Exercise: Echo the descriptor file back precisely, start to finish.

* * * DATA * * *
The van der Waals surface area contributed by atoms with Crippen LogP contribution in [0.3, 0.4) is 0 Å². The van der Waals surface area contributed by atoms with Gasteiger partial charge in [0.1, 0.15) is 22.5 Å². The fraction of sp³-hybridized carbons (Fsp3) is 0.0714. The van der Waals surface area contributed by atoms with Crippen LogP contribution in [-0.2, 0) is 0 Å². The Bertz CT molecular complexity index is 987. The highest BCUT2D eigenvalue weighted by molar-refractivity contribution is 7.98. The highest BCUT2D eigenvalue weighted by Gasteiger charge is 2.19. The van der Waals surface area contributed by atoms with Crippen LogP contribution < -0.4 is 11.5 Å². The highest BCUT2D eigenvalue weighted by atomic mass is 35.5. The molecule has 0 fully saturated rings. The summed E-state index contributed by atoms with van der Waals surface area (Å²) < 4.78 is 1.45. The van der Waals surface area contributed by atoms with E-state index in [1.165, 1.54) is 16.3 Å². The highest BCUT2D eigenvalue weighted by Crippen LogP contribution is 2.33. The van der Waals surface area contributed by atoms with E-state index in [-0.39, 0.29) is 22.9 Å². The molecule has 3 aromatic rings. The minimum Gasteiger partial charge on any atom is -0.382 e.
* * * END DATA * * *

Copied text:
The van der Waals surface area contributed by atoms with Crippen LogP contribution in [0.3, 0.4) is 0 Å². The van der Waals surface area contributed by atoms with Gasteiger partial charge in [0.1, 0.15) is 22.5 Å². The fraction of sp³-hybridized carbons (Fsp3) is 0.0714. The van der Waals surface area contributed by atoms with Crippen LogP contribution in [-0.2, 0) is 0 Å². The Bertz CT molecular complexity index is 987. The highest BCUT2D eigenvalue weighted by molar-refractivity contribution is 7.98. The highest BCUT2D eigenvalue weighted by Gasteiger charge is 2.19. The van der Waals surface area contributed by atoms with Crippen LogP contribution < -0.4 is 11.5 Å². The highest BCUT2D eigenvalue weighted by atomic mass is 35.5. The molecule has 0 fully saturated rings. The summed E-state index contributed by atoms with van der Waals surface area (Å²) < 4.78 is 1.45. The van der Waals surface area contributed by atoms with E-state index in [1.165, 1.54) is 16.3 Å². The highest BCUT2D eigenvalue weighted by Crippen LogP contribution is 2.33. The van der Waals surface area contributed by atoms with E-state index in [-0.39, 0.29) is 22.9 Å². The molecule has 3 aromatic rings. The minimum Gasteiger partial charge on any atom is -0.382 e.